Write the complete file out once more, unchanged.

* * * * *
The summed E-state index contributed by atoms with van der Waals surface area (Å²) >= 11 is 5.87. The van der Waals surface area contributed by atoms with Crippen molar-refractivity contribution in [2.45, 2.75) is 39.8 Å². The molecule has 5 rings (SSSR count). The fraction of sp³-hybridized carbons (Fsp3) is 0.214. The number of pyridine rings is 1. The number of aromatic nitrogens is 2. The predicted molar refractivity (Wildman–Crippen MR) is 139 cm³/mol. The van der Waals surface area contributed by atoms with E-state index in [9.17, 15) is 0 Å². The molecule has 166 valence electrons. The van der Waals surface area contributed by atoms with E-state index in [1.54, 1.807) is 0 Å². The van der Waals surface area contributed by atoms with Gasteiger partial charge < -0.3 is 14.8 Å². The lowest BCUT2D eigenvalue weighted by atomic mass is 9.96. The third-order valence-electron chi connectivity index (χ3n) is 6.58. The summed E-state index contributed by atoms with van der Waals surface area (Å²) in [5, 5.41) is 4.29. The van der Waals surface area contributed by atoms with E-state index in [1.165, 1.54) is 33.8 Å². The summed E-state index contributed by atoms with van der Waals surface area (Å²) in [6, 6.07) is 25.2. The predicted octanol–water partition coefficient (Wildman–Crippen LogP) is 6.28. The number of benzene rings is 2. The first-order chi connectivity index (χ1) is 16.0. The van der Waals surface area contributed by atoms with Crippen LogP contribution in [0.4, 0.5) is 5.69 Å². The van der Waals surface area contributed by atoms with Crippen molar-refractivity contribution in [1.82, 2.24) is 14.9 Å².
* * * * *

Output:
The summed E-state index contributed by atoms with van der Waals surface area (Å²) >= 11 is 5.87. The van der Waals surface area contributed by atoms with Crippen molar-refractivity contribution in [2.45, 2.75) is 39.8 Å². The molecule has 5 rings (SSSR count). The fraction of sp³-hybridized carbons (Fsp3) is 0.214. The number of pyridine rings is 1. The number of aromatic nitrogens is 2. The predicted molar refractivity (Wildman–Crippen MR) is 139 cm³/mol. The van der Waals surface area contributed by atoms with E-state index in [9.17, 15) is 0 Å². The molecule has 166 valence electrons. The van der Waals surface area contributed by atoms with E-state index in [1.54, 1.807) is 0 Å². The van der Waals surface area contributed by atoms with Gasteiger partial charge < -0.3 is 14.8 Å². The lowest BCUT2D eigenvalue weighted by atomic mass is 9.96. The third-order valence-electron chi connectivity index (χ3n) is 6.58. The summed E-state index contributed by atoms with van der Waals surface area (Å²) in [5, 5.41) is 4.29. The van der Waals surface area contributed by atoms with E-state index in [1.165, 1.54) is 33.8 Å². The summed E-state index contributed by atoms with van der Waals surface area (Å²) in [6, 6.07) is 25.2. The predicted octanol–water partition coefficient (Wildman–Crippen LogP) is 6.28. The number of benzene rings is 2. The first-order chi connectivity index (χ1) is 16.0. The van der Waals surface area contributed by atoms with Crippen LogP contribution in [0.4, 0.5) is 5.69 Å². The van der Waals surface area contributed by atoms with Crippen molar-refractivity contribution in [1.82, 2.24) is 14.9 Å².